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    -1- Linear Technology or TI should have what you are looking for. You can use their selector guides at their websites to find good candidate parts, and then use Findchips.com or Digikey.com to see if they are easily available. The best opamps I've used lately are the National Semiconductor LMV321 and the Burr-Brown OPA343.

    -2- 2V is tiny for BJT BVCEO. What voltage and current specs are you really talking about? What topology are you using for the BJT? Would a vanilla TO-92 transistor like the 2N3904 (NPN) and 2N3906 (PNP) work for you?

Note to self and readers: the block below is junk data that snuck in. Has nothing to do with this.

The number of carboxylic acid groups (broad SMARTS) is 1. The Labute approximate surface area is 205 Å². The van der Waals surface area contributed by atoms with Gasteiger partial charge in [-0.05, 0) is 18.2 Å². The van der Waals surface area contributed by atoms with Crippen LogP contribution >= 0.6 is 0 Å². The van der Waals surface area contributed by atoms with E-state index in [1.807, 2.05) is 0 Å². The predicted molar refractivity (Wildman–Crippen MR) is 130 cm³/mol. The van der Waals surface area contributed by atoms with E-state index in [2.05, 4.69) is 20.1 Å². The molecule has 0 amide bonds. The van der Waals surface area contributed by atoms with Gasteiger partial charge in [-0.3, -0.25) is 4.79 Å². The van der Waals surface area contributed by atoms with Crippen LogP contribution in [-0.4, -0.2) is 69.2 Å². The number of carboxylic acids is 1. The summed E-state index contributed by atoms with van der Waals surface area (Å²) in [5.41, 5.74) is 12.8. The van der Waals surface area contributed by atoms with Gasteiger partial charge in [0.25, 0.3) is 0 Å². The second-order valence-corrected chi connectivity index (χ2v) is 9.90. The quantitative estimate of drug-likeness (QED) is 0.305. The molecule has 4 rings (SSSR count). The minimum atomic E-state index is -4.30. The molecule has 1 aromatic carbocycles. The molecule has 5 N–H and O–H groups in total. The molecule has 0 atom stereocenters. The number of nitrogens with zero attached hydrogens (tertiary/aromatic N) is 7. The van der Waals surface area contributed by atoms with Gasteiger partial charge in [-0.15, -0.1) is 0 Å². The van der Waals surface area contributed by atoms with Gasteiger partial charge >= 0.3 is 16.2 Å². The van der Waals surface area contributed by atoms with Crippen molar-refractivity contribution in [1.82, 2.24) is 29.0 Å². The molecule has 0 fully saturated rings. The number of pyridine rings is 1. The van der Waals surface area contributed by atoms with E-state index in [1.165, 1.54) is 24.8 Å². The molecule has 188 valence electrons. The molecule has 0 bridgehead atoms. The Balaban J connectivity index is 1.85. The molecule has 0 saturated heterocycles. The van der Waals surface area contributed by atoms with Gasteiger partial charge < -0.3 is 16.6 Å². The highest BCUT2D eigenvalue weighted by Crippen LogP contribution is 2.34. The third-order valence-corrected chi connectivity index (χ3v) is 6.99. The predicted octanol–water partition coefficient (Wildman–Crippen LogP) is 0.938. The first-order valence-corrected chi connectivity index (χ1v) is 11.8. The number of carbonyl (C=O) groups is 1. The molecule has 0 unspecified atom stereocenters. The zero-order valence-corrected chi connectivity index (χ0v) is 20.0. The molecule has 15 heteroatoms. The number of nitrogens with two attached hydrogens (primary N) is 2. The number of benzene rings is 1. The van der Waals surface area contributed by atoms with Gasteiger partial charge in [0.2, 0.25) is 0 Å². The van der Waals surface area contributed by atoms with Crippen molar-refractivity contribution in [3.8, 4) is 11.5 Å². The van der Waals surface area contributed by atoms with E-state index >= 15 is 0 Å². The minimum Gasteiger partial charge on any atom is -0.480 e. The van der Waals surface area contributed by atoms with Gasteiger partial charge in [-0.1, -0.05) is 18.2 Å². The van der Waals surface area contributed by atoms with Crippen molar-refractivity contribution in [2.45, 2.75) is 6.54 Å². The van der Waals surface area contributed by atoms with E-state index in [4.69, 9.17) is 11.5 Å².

-3- Put a diode in series with the LED if you need a larger reverse standoff voltage.

    -4- How high a voltage? Same question about the 2N3906 -- will it work? What are the current and voltage specs that you need?

    -5- Do you mean female banana plugs? You can get those anywhere, including Digikey.com or your local Radio Shack.
     
  12. Mar 23, 2006 #11
    Thank you for the help berkeman.
    1. I may be misreading the datasheets for the op-amps/comparitors I have been looking at, but can they only source about 50-60mA current? If this is the case, do I need to use a pullup resistor or something similar in order to source the current I need to keep and LED and BJT on? I changed my design specification to use an op-amp or comparitor that outputs +5 or 0 since it seems more are available that do that, however I am still stuck with the current sourcing I believe.